Commercial Insurance: Special Events 101

When it comes to special events, you never know when the worst-case scenario could become reality. Even with the most careful planning, unexpected situations do occur. Will you clients be prepared?

Whether your they’re planning a corporate event, holding a large rock concert, community festival, car show or convention, odds are insurance is the last thing on your clients’ minds. Help them protect themselves and their investment by doing the thinking for them.

Any time a major holiday or seasonal change is drawing near, like St. Patrick’s Day (March, 17, 2015. Gosh & begorrah!), is the right time to reach out to your clients and ask if they have any special events on their calendars. Offer to review their insurance policies to help identify any weak areas and options for filling those gaps.

To help educate your clients/prospects on special events insurance, here is a list of possible questions that you could use to develop a Q&A, make sell sheets, post to your website or use in social media posts:

What is Special Event General Liability Insurance?

Special Event Liability Insurance (also referred to as CGL, Commercial General Liability or Spectator Liability) is an insurance policy designed to provide broad protection for situations in which an event holder or concessionaire must defend itself against lawsuits or pay damages for bodily injury or property damage to third parties. Host liquor liability is included if there is no transfer of money for alcohol. This policy also gives protection to the venue and or sponsors of the event by adding them to the policy as an additional insured. Examples, such as a slip and fall or damaged floors are covered by this type of policy. Exclusions do apply.

What is an event holder?

The person, organization or company responsible for the organization and promotion of the special event and typically the signer of the rental facility use agreement.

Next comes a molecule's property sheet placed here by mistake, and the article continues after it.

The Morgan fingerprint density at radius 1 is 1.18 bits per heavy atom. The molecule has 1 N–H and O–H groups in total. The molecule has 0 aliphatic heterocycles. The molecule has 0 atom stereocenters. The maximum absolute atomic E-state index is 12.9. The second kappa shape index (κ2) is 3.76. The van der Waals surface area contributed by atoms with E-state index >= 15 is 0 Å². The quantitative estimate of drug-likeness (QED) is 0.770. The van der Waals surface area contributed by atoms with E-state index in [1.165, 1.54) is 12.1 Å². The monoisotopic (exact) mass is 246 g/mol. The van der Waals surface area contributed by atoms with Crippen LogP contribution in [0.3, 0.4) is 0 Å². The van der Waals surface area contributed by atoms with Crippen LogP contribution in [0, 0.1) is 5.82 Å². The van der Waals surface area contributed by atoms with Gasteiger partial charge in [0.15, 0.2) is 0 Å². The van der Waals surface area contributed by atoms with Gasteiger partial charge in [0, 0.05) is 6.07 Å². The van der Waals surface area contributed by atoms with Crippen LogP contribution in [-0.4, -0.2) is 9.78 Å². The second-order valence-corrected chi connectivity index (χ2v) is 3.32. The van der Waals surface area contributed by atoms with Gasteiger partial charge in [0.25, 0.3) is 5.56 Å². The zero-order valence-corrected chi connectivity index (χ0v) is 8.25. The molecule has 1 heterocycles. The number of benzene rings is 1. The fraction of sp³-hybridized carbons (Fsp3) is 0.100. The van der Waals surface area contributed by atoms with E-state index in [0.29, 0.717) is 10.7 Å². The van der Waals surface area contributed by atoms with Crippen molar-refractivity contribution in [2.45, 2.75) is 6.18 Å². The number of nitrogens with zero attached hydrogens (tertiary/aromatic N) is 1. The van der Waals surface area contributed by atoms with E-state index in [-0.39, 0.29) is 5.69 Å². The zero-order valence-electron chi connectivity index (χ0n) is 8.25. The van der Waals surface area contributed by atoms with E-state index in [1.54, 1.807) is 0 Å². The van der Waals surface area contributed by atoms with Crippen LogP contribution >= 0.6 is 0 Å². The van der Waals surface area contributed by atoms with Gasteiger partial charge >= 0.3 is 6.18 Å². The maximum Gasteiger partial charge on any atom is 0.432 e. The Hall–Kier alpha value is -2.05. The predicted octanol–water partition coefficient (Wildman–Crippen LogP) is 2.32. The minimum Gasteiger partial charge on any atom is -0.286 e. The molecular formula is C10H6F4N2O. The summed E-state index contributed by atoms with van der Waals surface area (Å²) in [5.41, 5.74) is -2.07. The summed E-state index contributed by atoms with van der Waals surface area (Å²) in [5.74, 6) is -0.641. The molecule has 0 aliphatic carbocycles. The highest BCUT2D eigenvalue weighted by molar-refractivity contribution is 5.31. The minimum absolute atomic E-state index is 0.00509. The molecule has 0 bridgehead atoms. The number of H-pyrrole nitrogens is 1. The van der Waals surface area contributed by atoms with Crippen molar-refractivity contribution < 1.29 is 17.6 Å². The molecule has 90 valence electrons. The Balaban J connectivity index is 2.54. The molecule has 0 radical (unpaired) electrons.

What is a vendor/exhibitor/concessionaire?

A vendor/exhibitor/concessionaire is a person or firm that operates a business within the premises belonging to another under a concession, usually as the only seller of certain goods or services during a short duration special event such as a carnival, convention, concert or flea market. An example of a concessionaire would be a jewelry salesman at a swap meet or an artist selling their art at an arts and crafts show.

My venue has asked for a certificate of insurance with them added as an Additional Insured. What does this mean and how do I add them?

You, the special event holder, will most likely be required to provide proof of liability insurance to the facility/venue where you have decided to hold your special event. In addition to providing proof (in the form of a piece of paper known as a Certificate of Insurance) to the facility/venue that you have secured a liability insurance policy, you may also be required to add the facility/venue to this required liability insurance policy as an insured. This is known as adding the facility/venue as an Additional Insured to this liability insurance policy, which the facility/venue requires you to purchase before you will be allowed to hold your special event.

The practice of a facility/venue requiring that all persons or entities renting or using the site name them as an Additional Insured on a General Liability insurance policy is quite common. It is so common, in fact, that the required Additional Insured wording or language is generally contained within the Insurance Requirement section of the Facility Rental Agreement or Facility Use Agreement.

Other questions you may want to address could include:

  • My venue has specific wording to be added to the certificate of liability. Can Event Liability Insurance accommodate this?
  • During the online application process, you can enter your venue’s required wording. You will receive your policy documents and certificate of liability instantly online.
  • What is liquor liability? Do I need it?
  • How far in advance must I purchase a Special Event General Liability Policy for my event to be covered?
  • Additional questions:
  • What types of events are covered?
  • What limits of insurance do you offer?
  • What are the insurance coverages available for Event Liability Insurance?
  • Who is protected under a Special Event General Liability Insurance policy?
  • Does the policy cover alcohol-related accidents?
  • What is Host Liquor Liability?
  • How do I make changes to my policy?
  • What is your cancellation/refund policy?
  • Do you offer an Annual Event Liability Policy?
  • Does the policy have a deductible?
  • How do I report a claim?

Having the proper insurance for a special event can make the difference between experiencing a minor bump in the road when challenges arise and a complete detour. Help your clients stay on course by helping them make the most educated decisions possible.